Notice that the center figure and the one on the right are facing the one on the left. God the Father “is the originating principle from whence all derives.” (Synthesis, Trinity Sunday, June 16, 2019, p.2.) Notice the right hands of all three raised toward the chalice in consecration. The chalice contains the calf which has been “sacrificed,” as it were, for the meal. The calf signifies both Christ’s death on the cross, while at the same time its preparation as food, becomes the symbol of the Eucharist.

There is a thin staff in the hand of each figure, a symbol of their individual divine power. The rectangle on the front of the table symbolizes the cosmos. The Encyclopedia of Arts Education suggests that we see the spirituality of these three figures “as they sit in a state of motionless contemplation . . . with their eyes fixed on a world unknown to us, a world from which these spiritual creatures, visiting earth for a mere moment, draw breath.”

There is no logical explanation how one can be one and three at the same time. We can understand how our Muslim and Jewish friends feel that at best we worship a divided Godhead. We know that the Church took over 300 years to formulate a response to the question of the relationship of the Father, Son, and Holy Spirit. And in the final word the formulation, as it now appears for us in the Nicene Creed, perhaps for some raises more questions than it answers. Still, we know that there is a foundation for setting forth this relationship in both the Hebrew and Christian scriptures.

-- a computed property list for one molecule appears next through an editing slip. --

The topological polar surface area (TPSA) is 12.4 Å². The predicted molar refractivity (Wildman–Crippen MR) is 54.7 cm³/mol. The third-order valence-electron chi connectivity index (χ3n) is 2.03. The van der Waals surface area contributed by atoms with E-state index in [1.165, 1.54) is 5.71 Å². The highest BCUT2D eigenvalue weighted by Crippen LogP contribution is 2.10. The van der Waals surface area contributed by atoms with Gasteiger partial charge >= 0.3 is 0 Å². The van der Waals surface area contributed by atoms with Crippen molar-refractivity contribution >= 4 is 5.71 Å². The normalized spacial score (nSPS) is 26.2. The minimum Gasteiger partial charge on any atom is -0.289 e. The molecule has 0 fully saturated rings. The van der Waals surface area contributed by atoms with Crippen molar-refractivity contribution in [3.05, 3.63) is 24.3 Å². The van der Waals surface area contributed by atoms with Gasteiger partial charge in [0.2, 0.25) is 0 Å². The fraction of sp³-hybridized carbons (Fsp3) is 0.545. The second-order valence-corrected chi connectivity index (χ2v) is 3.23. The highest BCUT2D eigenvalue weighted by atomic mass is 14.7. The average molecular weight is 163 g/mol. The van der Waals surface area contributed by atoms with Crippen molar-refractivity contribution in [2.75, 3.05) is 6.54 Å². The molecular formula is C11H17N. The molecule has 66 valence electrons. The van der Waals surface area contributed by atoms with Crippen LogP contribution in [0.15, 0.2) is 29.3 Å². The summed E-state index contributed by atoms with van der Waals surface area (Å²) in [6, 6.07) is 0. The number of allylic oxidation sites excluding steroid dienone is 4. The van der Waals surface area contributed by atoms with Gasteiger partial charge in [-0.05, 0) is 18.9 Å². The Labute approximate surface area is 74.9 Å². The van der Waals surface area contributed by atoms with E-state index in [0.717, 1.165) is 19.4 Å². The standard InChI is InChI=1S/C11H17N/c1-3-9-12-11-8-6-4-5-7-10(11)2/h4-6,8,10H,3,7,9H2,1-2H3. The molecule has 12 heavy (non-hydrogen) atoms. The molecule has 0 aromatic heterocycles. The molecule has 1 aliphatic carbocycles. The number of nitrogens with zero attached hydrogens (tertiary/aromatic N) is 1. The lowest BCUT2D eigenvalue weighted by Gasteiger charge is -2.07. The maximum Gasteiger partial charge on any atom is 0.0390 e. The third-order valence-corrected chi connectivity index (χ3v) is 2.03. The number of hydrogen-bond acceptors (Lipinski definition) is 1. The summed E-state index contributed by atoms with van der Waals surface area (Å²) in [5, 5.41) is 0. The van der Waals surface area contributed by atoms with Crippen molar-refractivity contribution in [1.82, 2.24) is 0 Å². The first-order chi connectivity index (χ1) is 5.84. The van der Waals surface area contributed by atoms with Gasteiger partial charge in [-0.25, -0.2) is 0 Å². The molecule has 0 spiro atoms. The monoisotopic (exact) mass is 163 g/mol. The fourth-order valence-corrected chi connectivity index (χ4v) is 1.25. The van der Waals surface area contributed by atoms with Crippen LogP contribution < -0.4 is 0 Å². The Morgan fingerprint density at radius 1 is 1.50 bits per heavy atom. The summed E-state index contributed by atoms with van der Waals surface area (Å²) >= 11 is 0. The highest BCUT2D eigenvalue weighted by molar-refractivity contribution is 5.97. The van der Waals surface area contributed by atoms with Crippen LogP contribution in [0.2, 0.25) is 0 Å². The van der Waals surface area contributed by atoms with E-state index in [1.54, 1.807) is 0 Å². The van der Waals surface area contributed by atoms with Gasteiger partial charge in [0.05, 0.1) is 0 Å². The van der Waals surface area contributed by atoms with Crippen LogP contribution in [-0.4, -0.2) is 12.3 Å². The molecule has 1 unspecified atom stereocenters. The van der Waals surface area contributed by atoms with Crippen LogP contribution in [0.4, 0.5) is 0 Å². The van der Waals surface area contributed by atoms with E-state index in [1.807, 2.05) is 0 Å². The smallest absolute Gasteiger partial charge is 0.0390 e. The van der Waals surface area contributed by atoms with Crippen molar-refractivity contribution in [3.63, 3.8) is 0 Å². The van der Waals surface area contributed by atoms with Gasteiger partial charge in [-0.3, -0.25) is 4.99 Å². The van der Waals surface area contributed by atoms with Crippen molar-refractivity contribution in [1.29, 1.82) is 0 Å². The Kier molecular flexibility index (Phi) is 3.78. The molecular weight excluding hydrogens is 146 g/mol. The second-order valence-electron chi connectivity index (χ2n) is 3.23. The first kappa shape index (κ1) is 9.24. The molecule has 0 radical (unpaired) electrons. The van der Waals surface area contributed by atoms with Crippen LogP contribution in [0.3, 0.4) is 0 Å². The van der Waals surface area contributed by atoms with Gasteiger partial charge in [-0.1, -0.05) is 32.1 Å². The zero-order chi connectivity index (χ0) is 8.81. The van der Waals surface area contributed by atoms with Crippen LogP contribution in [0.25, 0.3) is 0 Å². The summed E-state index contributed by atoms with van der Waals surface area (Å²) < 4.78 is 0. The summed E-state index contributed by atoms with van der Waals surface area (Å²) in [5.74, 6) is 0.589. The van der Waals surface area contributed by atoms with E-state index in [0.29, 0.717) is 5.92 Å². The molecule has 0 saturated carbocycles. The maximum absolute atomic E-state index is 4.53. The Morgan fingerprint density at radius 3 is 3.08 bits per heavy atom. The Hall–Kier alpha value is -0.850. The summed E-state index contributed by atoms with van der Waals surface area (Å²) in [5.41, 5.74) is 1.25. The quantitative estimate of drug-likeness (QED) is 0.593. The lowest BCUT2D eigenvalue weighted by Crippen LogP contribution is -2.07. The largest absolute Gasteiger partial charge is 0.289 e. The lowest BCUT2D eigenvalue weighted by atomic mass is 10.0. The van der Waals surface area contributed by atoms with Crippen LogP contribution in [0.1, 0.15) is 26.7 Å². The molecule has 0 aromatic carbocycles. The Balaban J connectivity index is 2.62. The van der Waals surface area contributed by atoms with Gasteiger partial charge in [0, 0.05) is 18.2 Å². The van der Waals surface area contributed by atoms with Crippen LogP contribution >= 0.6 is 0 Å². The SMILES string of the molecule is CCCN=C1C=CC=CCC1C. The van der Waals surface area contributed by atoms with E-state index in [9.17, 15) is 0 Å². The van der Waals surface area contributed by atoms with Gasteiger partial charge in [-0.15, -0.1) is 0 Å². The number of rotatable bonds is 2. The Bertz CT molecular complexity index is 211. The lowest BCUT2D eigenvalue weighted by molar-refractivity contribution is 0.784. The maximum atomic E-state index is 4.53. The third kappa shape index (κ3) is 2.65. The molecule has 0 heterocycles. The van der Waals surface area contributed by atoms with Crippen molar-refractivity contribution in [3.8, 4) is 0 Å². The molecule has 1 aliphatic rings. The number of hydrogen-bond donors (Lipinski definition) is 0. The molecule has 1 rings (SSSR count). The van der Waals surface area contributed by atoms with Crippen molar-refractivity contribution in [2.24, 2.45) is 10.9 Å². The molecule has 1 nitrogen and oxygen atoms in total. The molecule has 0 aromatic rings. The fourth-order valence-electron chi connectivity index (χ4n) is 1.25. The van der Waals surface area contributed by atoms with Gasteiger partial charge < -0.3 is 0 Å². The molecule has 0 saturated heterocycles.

What I find helpful is packed into this one word, relationship. I am not thinking of it now in terms of Father, Son, and Holy Spirit, but with regard to our relationship to one another in the Godhead, that Unity of Father, Son, and Holy Spirit. One of the characteristics of the Trinity, in the thought of the Anglican theologian, John Macquarrie, is unity of Being. And the context of that unity is love, a love that, like a definition of the Trinity itself, defies adequate interpretation. We can use all the beautiful, positive adjectives that come to our imaginations, and still fall short, it seems to me, in calculating that Divine Love that brought all things to be. Yet, when are bound to each other in Christ Jesus, you and I are united to each other in that Love. If this is our only definition of the Holy Trinity, and we really believe it and strive to make it real in our lives and relationships, there would be no want of anything among any of God’s children!

In the Name of the Father, and of the Son, and of the Holy Spirit.

Copies of Fr. Turner's sermons are always available each Sunday on the table in the rear of the Nave. He advises that you do not take a copy to follow him while he is preaching because he preaches from memory of the manuscript and often departs from the text, especially if he thinks of a good joke! Sermons are not lengthy. The Vicar had a Professor of Homiletics who told the class, "If you can't strike oil in ten minutes, quit boring!"